One skeletal tableau created by Sue is known as the “Macabre Altar” and is described in Katherine Hoffman’s article “Wandering in the company of skeletons: Imaginaries of the body across anatomy and art,” “It has three fetal skeletons, one holding a scythe and the other a stylus with a feather, and a mummified fetus.” In 1829, Sue’s son donated this piece to the Musée des Beaux Arts and is one of the few surviving fetal tableaus (Hoffman).

Although unconfirmed, I believe the below image is of Jean-Joseph Sue père’s “Macabre Altar” because the description of the tableau from Hoffman’s article is extremely similar to the below picture.  Also, this fetal skeletal tableau was photographed by Joanna Ebenstein, of the Morbid Anatomy blog,  at a “University back room in Paris,” and it’s known that “Macabre Altar” was donated to the Musée des Beaux Arts in Paris.  However, the tableau in Ebenstein’s photograph is of a 17th century specimen and Sue wasn’t born until the 18th century.

There is another example from the Sue family collection at the Harry Brookes Allen Museum of Anatomy and Pathology at the University of Melbourne. This is a pathological skeleton that holds a wooden recorder and sits on Baroque-style pedestal with its head cocked to one side. This specimen looks like a jolly character (for a skeleton) and reminds me of Danse Macabre paintings. Danse Macabre is a medieval artistic genre that consists of dancing skeletons, some of which play instruments, and encourage the living dance to the grave. What makes this skeleton unusual is not its theatrical display but its osteological abnormalities: curved limbs, a small pelvis, two femurs joined by a single patella, a single tibia and fibula, and a single fully formed foot (Milk 2014).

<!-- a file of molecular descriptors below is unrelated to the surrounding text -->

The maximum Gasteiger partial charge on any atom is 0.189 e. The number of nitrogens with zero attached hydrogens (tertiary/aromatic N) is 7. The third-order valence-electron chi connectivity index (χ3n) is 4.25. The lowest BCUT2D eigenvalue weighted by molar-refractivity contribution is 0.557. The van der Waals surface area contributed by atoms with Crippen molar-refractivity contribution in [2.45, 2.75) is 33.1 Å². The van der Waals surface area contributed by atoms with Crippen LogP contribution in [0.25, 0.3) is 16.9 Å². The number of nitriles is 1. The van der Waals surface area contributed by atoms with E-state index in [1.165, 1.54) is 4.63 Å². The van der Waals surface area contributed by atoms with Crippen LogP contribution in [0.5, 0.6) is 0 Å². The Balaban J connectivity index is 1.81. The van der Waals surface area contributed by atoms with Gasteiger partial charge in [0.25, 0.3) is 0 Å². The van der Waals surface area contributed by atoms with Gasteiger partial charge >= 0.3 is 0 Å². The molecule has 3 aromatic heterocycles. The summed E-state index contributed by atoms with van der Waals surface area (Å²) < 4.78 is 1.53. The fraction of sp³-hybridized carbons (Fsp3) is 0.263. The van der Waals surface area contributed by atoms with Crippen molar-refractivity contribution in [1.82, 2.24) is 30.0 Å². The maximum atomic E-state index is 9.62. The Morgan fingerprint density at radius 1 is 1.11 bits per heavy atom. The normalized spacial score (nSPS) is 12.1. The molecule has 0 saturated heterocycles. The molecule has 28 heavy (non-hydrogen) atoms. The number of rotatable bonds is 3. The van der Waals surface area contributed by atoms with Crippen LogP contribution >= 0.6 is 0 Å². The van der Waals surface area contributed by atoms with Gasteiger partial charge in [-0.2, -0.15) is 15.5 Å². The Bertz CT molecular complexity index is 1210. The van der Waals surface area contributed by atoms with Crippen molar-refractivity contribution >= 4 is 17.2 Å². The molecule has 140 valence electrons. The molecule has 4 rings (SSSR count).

According to Annelisse Milk (2014) in her article “Mystery and music in the anatomy museum,” George Halford brought this pathological specimen to Melbourne in 1862 when he was hired by the University as its first professor of anatomy, physiology, and pathology (Milk 2014). Halford’s notes state that the skeleton belonged to a 28-year-old beggar who used to play his flute on the steps of the Notre Dame Cathedral in Paris around the time of the French Revolution.  Milk suggests that Jean-Joseph Sue père‘s spendthrift grandson Eugene may have sold the skeleton to a man named Pierre Alfred Raginel, who later immigrated from Paris.   Pierre started Messrs. Raginel & Co in London, a business that sold anatomical specimens, where Halford is known to have purchased the specimen (Milk 2014).